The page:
Institution responds to government’s economic migration consultation.
ICE is bringing together an expert panel of Institution Members to respond to the Government’s consultation on the level at which to set the first annual limit on economic migration.
The proposed cap would limit the number of skilled engineers the UK can bring into the country from outside the European Economic Area (EEA) to help deliver vital infrastructure projects.
Although the recession has impacted negatively on the sector, ICE’s initial findings indicate that making the shift to a decarbonised economy will require a heightened level of specialist civil engineering skills in coming years that cannot currently be met domestically.
While ICE is actively helping industry develop our indigenous skills base, this is a lengthy process - for example it takes around 18 years to train to be a nuclear engineer. Until a fully functional indigenous skills base can be achieved it would be detrimental to the UK’s long-term economic productivity to restrict in the short-term the number of skilled workers vital for key infrastructure projects in the short-term.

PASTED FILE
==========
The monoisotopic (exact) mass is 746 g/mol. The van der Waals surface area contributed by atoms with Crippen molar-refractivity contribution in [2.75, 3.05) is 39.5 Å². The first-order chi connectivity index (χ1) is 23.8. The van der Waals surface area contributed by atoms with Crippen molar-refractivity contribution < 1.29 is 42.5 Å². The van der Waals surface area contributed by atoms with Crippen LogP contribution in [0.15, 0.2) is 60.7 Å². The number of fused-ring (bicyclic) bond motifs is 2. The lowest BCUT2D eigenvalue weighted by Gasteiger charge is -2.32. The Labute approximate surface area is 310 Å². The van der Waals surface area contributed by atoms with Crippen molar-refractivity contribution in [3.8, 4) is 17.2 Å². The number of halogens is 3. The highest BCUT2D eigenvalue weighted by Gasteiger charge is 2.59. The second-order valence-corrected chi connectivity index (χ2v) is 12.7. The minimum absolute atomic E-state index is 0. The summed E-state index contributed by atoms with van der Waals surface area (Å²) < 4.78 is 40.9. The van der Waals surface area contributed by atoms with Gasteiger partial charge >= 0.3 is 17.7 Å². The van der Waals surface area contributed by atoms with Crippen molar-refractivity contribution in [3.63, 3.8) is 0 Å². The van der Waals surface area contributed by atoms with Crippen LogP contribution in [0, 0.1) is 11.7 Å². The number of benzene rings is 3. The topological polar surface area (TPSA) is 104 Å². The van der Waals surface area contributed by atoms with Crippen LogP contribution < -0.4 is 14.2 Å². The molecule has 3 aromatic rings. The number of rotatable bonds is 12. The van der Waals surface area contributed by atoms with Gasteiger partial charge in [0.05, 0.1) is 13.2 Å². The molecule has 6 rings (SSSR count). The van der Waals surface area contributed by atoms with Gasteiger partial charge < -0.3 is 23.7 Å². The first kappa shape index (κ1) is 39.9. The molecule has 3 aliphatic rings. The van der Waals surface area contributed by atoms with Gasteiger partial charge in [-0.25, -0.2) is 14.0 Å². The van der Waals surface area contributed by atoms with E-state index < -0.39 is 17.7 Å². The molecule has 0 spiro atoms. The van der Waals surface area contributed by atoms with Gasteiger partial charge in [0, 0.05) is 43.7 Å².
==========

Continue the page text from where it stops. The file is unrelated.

Not just a UK problem
It is also evident that this is not just a UK problem. Civil engineering is a global profession with specialists moving around the globe from project to project to fill shortages in other countries. The UK must consider global market conditions before setting potentially damaging national economic migration limits, the ICE said.
International skills shortages mean attracting the very best engineers to work on UK projects is already harder than it has been in the past.
ICE’s 2008 State of the Nation: Capacity and Skills report found that globalisation, together with increased demand is set to exacerbate the skills and capacity crisis facing the industry, fuelling international competition for already strained resources.
- ICE welcomes written submissions from members who have evidence and/or case studies to support the ICE response. Please visit ice.org.uk/economicmigration for more information and the opportunity to contribute. All submissions must be received by Friday 27 August 2010.